New Study Solves Mystery on Insulator-to-Metal Transition
A study explored insulator-to-metal transitions, uncovering discrepancies in the traditional Landau-Zener formula and offering new insights into resistive switching. By using computer simulations, the research highlights the quantum mechanics involved and suggests that electronic and thermal switching can arise simultaneously, with potential applications in microelectronics and neuromorphic computing.
Looking only at their subatomic particles, most materials can be placed into one of two categories.
Metals — like copper and iron — have free-flowing electrons that allow them to conduct electricity, while insulators — like glass and rubber — keep their electrons tightly bound and therefore do not conduct electricity.
Insulators can turn into metals when hit with an intense electric field, offering tantalizing possibilities for microelectronics and supercomputing, but the physics behind this phenomenon called resistive switching is not well understood.
The Mystery of Insulator-to-Metal Transitions
Questions, like how large an electric field is needed, are fiercely debated by scientists, like University at Buffalo condensed matter theorist Jong Han.
“I have been obsessed by that,” he says.
Han, PhD, professor of physics in the College of Arts and Sciences, is the lead author on a study that takes a new approach to answer a long-standing mystery about insulator-to-metal transitions. The study, “Correlated insulator collapse due to quantum avalanche via in-gap ladder states,” was published in May in Nature Communications.
Electrons Move Through Quantum Paths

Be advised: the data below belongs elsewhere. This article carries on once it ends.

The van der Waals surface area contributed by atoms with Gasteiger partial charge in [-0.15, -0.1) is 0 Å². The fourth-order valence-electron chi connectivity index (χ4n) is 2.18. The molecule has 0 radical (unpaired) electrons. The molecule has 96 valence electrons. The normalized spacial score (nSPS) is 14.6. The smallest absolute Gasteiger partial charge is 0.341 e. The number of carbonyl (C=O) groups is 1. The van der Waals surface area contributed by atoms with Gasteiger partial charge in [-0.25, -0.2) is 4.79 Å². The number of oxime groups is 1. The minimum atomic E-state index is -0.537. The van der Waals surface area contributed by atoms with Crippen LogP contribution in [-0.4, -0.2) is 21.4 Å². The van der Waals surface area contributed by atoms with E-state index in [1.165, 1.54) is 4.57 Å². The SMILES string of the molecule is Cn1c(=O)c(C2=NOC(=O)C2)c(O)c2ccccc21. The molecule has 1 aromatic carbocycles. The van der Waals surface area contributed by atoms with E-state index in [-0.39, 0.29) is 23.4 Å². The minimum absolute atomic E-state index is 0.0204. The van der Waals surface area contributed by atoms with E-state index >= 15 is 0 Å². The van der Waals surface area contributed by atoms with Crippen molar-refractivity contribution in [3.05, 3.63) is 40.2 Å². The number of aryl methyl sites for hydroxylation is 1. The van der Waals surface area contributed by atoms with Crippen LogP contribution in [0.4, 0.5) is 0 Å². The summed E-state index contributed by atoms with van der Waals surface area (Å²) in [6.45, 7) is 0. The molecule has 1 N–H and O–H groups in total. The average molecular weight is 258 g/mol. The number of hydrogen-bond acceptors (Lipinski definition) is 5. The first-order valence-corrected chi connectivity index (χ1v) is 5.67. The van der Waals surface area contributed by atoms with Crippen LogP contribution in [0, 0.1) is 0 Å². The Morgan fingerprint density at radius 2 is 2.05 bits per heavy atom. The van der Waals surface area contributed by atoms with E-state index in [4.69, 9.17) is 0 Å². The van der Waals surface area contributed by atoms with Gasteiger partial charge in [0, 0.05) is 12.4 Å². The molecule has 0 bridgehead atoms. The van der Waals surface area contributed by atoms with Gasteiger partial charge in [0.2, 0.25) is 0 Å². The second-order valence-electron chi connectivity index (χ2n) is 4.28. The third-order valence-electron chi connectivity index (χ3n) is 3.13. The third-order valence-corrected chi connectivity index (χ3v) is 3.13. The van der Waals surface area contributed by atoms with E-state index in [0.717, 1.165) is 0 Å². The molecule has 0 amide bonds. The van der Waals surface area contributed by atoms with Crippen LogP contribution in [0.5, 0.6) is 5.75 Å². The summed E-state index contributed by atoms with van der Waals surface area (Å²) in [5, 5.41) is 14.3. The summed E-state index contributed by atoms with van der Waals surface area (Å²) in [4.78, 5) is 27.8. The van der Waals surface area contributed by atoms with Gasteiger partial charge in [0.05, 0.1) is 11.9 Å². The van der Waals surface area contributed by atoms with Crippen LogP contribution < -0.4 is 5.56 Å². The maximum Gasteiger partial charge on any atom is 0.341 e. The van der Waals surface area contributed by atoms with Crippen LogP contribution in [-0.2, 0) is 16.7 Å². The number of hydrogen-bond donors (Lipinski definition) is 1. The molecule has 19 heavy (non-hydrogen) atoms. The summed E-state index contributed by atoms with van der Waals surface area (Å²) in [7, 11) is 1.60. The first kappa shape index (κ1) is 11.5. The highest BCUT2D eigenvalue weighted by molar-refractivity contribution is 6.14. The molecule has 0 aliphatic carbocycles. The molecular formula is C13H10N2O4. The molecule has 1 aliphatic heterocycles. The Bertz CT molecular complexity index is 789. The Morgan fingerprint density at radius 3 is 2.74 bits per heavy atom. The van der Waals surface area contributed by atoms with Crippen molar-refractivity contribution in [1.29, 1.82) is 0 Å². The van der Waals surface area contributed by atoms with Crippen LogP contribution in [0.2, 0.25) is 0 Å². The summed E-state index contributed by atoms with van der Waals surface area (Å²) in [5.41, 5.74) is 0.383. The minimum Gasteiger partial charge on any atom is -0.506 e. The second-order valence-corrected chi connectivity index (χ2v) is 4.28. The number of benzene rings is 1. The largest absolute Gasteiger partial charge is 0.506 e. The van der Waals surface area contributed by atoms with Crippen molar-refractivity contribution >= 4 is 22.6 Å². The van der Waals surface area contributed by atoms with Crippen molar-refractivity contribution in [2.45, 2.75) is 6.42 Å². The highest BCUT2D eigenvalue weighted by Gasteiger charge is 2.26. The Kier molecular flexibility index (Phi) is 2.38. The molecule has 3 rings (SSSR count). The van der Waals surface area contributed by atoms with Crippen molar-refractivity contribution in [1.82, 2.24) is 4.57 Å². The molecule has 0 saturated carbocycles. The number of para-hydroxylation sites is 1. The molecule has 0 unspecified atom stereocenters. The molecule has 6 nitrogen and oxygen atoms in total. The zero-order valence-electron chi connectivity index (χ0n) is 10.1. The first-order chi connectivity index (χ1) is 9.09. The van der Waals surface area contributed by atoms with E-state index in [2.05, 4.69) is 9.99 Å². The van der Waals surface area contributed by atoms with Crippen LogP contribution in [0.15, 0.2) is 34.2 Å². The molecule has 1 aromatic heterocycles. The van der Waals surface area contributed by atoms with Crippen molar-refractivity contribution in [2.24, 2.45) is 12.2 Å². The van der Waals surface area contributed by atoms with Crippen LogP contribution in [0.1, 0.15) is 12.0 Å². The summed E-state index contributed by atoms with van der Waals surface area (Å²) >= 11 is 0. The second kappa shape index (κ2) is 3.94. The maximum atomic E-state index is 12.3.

The difference between metals and insulators lies in quantum mechanical principles, which dictate that electrons are quantum particles and their energy levels come in bands that have forbidden gaps, Han says.
Since the 1930s, the Landau-Zener formula has served as a blueprint for determining the size of electric field needed to push an insulator’s electrons from its lower bands to its upper bands. But experiments in the decades since have shown materials require a much smaller electric field — approximately 1,000 times smaller — than the Landau-Zener formula estimated.
“So, there is a huge discrepancy, and we need to have a better theory,” Han says.
To solve this, Han decided to consider a different question: What happens when electrons already in the upper band of an insulator are pushed?
Han ran a computer simulation of resistive switching that accounted for the presence of electrons in the upper band. It showed that a relatively small electric field could trigger a collapse of the gap between the lower and upper bands, creating a quantum path for the electrons to go up and down between the bands.
To make an analogy, Han says, “Imagine some electrons are moving on a second floor. When the floor is tilted by an electric field, electrons not only begin to move but previously forbidden quantum transitions open up and the very stability of the floor abruptly falls apart, making the electrons on different floors flow up and down.